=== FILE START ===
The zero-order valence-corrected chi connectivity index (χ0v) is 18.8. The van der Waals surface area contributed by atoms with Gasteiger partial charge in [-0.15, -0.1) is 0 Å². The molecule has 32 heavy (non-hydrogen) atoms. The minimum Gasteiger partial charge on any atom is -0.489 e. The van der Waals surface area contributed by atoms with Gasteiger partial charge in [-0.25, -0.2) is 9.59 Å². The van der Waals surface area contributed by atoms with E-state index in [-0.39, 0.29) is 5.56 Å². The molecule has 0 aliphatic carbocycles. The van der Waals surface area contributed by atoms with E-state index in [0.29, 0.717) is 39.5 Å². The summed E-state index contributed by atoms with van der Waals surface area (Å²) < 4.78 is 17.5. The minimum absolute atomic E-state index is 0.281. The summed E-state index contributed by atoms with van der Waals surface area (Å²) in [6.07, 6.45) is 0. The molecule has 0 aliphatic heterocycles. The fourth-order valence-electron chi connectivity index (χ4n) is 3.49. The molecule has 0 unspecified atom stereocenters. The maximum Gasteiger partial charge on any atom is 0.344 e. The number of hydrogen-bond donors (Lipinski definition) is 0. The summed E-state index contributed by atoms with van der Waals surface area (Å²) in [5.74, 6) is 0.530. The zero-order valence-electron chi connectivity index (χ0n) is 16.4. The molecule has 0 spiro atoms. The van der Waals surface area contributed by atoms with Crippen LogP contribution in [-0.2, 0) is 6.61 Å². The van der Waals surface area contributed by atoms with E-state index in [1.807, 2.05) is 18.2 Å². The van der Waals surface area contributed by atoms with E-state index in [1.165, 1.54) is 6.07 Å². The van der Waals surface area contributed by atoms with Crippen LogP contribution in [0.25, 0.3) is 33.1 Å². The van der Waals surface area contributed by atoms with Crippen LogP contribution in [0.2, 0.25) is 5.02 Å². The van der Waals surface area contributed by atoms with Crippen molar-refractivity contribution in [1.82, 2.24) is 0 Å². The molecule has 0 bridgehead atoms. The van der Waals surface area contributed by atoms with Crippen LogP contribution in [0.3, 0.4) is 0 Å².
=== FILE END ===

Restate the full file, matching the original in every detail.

The zero-order valence-corrected chi connectivity index (χ0v) is 18.8. The van der Waals surface area contributed by atoms with Gasteiger partial charge in [-0.15, -0.1) is 0 Å². The molecule has 32 heavy (non-hydrogen) atoms. The minimum Gasteiger partial charge on any atom is -0.489 e. The van der Waals surface area contributed by atoms with Gasteiger partial charge in [-0.25, -0.2) is 9.59 Å². The van der Waals surface area contributed by atoms with E-state index in [-0.39, 0.29) is 5.56 Å². The molecule has 0 aliphatic carbocycles. The van der Waals surface area contributed by atoms with E-state index in [0.29, 0.717) is 39.5 Å². The summed E-state index contributed by atoms with van der Waals surface area (Å²) < 4.78 is 17.5. The minimum absolute atomic E-state index is 0.281. The summed E-state index contributed by atoms with van der Waals surface area (Å²) in [6.07, 6.45) is 0. The molecule has 0 aliphatic heterocycles. The fourth-order valence-electron chi connectivity index (χ4n) is 3.49. The molecule has 0 unspecified atom stereocenters. The maximum Gasteiger partial charge on any atom is 0.344 e. The number of hydrogen-bond donors (Lipinski definition) is 0. The summed E-state index contributed by atoms with van der Waals surface area (Å²) in [5.74, 6) is 0.530. The zero-order valence-electron chi connectivity index (χ0n) is 16.4. The molecule has 0 spiro atoms. The van der Waals surface area contributed by atoms with Crippen LogP contribution in [-0.2, 0) is 6.61 Å². The van der Waals surface area contributed by atoms with E-state index in [1.807, 2.05) is 18.2 Å². The van der Waals surface area contributed by atoms with E-state index in [1.165, 1.54) is 6.07 Å². The van der Waals surface area contributed by atoms with Crippen LogP contribution in [0.25, 0.3) is 33.1 Å². The van der Waals surface area contributed by atoms with Crippen LogP contribution in [0.2, 0.25) is 5.02 Å². The van der Waals surface area contributed by atoms with Crippen molar-refractivity contribution in [1.82, 2.24) is 0 Å². The molecule has 0 bridgehead atoms. The van der Waals surface area contributed by atoms with Crippen LogP contribution in [0.3, 0.4) is 0 Å².